Witchcraft Trials


From the perspecive of the papacy, it seemed that witchcraft had become particularly virulent in Germany, and in 1484, Pope Innocent VIII (1432–1492) became so distressed with conditions in that country that he issued the papal bull Summis Desiderantes Affectibus. As an additional antidote to demonism, the pope authorized two Dominican inquisitors Henrich Institoris (also known as Kramer) (1430–1505) and Jacob Sprenger (1436–1495) to prepare a kind of guide book for those witchhunters who sought to battle Satan in the Rhineland. Their collaborative work, Malleus Maleficarum, "A Hammer for Witches" (1486), soon became the official handbook for those who conducted witchcraft trials throughout nearly all of Europe. While some members of the laity, the civil courts, and even the clergy had begun to question the actual power of witches, Malleus Maleficarum strongly refuted those arguments that suggested that the reality of the hellish works of those individuals who claimed an alliance with Satan existed only in troubled human minds.

According to Malleus, those angels who fell from heaven were intent upon destroying the human race—and anyone who believed otherwise believed contrary to the true faith. Therefore, any person who had consorted with demons and who had become witches must recant their evil ways or die.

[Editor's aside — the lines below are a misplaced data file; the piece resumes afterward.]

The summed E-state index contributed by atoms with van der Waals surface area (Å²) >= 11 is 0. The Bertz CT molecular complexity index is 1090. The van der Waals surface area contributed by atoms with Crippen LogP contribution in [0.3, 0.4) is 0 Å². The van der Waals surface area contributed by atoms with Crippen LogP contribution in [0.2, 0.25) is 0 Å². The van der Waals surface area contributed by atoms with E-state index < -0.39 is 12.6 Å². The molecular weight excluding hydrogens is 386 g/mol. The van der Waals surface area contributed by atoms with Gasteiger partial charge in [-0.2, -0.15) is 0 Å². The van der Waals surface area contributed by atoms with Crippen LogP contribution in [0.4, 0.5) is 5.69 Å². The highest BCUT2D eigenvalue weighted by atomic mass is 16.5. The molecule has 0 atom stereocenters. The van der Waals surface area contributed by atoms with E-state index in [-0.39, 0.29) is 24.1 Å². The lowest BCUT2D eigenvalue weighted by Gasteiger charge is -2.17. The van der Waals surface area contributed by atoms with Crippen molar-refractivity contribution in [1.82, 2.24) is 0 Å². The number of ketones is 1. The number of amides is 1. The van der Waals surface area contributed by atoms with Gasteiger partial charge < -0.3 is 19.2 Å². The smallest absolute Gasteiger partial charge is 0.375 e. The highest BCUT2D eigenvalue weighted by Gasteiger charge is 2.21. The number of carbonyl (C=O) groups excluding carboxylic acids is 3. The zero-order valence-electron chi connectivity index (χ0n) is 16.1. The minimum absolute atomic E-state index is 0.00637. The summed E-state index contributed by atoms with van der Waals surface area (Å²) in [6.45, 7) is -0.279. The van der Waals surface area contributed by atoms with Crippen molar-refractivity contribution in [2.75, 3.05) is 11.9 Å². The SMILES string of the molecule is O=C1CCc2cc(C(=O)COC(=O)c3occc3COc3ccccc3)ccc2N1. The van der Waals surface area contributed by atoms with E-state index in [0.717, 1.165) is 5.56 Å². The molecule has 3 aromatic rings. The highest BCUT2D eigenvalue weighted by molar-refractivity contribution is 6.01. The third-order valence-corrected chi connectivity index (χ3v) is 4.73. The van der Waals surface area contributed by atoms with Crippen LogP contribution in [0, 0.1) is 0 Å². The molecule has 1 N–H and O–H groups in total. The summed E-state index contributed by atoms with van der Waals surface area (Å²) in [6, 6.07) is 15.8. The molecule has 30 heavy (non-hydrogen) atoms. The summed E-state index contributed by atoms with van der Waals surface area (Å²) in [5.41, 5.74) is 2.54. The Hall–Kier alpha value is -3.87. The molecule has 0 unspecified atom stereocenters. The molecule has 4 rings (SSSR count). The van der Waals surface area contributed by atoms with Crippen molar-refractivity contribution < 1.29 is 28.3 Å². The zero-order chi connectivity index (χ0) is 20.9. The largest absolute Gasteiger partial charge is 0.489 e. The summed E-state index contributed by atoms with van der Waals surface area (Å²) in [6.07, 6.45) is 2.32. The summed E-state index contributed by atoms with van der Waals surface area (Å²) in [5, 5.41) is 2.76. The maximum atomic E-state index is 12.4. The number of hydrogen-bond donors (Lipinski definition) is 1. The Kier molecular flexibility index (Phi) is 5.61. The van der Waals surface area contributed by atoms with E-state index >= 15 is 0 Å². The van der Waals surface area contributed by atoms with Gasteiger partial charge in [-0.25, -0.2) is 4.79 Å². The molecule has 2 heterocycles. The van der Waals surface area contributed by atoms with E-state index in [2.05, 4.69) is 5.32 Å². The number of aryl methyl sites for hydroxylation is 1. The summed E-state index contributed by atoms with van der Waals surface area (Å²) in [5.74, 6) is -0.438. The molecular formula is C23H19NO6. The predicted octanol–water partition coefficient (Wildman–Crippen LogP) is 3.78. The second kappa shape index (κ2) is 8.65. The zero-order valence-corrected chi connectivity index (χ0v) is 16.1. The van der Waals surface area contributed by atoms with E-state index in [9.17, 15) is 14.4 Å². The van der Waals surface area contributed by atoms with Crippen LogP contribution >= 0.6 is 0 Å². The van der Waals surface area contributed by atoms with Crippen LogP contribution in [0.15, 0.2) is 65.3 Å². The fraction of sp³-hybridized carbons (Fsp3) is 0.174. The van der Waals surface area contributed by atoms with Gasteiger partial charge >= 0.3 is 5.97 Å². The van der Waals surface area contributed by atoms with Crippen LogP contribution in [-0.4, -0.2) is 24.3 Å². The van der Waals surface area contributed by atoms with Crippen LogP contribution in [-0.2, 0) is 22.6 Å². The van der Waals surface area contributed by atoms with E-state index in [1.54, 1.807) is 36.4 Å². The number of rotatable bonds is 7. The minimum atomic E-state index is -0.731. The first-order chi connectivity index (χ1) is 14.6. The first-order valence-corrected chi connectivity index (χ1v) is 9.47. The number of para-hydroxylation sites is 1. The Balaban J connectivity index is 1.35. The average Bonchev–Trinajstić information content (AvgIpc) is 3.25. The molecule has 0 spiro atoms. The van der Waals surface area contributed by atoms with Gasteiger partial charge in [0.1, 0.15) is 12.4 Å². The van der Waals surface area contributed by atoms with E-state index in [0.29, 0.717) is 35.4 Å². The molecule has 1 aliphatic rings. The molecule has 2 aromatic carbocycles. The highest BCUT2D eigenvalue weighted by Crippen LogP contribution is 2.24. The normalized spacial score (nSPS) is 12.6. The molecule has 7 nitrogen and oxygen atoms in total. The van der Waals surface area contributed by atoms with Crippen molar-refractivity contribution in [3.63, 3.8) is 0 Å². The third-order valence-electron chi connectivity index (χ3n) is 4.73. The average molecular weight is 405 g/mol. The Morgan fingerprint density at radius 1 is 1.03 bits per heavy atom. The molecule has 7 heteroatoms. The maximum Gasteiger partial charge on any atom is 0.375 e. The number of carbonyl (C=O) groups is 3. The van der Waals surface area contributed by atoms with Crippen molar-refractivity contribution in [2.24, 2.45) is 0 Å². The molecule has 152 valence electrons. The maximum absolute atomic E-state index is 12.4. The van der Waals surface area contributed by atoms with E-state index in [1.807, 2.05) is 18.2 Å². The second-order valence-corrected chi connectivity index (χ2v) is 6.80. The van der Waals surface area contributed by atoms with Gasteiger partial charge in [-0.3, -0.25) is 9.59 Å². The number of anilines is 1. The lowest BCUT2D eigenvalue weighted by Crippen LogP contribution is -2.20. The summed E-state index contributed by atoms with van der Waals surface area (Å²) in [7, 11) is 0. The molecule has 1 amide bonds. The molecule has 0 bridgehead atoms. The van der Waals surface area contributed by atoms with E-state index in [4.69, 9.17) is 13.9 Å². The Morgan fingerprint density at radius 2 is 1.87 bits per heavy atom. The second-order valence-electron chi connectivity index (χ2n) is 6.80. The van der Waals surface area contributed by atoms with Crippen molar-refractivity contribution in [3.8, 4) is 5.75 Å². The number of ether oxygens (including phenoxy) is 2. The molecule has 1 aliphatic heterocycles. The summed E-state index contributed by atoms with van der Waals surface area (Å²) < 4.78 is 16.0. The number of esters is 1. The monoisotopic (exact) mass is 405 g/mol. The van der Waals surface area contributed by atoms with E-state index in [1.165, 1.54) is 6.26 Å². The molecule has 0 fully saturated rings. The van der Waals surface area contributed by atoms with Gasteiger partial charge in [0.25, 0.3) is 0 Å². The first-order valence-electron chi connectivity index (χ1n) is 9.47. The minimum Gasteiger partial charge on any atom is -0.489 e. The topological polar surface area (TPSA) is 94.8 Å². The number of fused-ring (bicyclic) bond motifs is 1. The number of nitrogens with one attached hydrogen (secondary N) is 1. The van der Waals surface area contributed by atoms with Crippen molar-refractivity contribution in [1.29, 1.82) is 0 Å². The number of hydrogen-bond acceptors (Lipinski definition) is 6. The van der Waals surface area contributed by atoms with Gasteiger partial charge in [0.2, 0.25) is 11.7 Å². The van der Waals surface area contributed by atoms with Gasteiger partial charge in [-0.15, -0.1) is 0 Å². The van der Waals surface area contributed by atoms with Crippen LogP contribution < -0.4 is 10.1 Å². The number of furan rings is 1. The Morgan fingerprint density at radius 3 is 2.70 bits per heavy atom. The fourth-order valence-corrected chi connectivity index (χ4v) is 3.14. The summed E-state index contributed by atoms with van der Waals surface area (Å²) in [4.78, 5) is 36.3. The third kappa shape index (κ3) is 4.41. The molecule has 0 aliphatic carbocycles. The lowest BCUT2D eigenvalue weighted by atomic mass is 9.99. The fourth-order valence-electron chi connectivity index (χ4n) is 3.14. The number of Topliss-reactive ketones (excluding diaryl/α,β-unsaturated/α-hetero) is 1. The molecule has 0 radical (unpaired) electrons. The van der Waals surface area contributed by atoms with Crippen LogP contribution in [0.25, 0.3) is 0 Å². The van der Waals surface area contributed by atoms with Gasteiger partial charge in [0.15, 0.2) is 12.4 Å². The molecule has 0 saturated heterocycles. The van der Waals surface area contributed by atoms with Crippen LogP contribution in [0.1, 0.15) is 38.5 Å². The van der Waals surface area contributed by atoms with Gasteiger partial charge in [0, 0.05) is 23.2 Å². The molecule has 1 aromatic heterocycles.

The country that gave birth to the Protestant Reformation was also the center of the witchcraft trials in Europe, condemning to the stake 48 percent of all those who were accused of consorting with demons, perhaps as many as 26,000 victims. Oddly enough, although much political and religious restructuring was occurring in Germany, the country was not tolerant toward divergent ideas and beliefs. In southwestern Germany alone, more than 3,000 witches were executed between 1560 and 1680. Perhaps the reasons for such heavy persecution of suspected witches lay in the distrust that the warring Christian factions—the Roman Catholics and the newly emerging Protestant sects—had toward one another, and their religious zeal prompted them to accuse a variety of scapegoats as servants of Satan.

In 1630, Prince-Bishop Johann Georg II Fuchs von Dornheim, the infamous Hexenbischof (Witch Bishop), constructed a special torture chamber which he decorated with appropriate passages from scripture. He burned at least 600 heretics and witches, including a fellow bishop he suspected of being too lenient.

While the Protestant states in Germany abandoned the persecution of witches a generation before those states under Roman Catholic dominance, the uncompromising nature of the Lutheran and Calvinist doctrines contributed to the continuation of the witchcraft trials until around 1660. The witchcraft trials in Germany ended in 1684. Of the approximately 26,000 accused witches condemned to death from around 1550 to 1684, 82 percent were women.

User Contributions:

Comment about this article, ask questions, or add new information about this topic:

Witchcraft Trials forum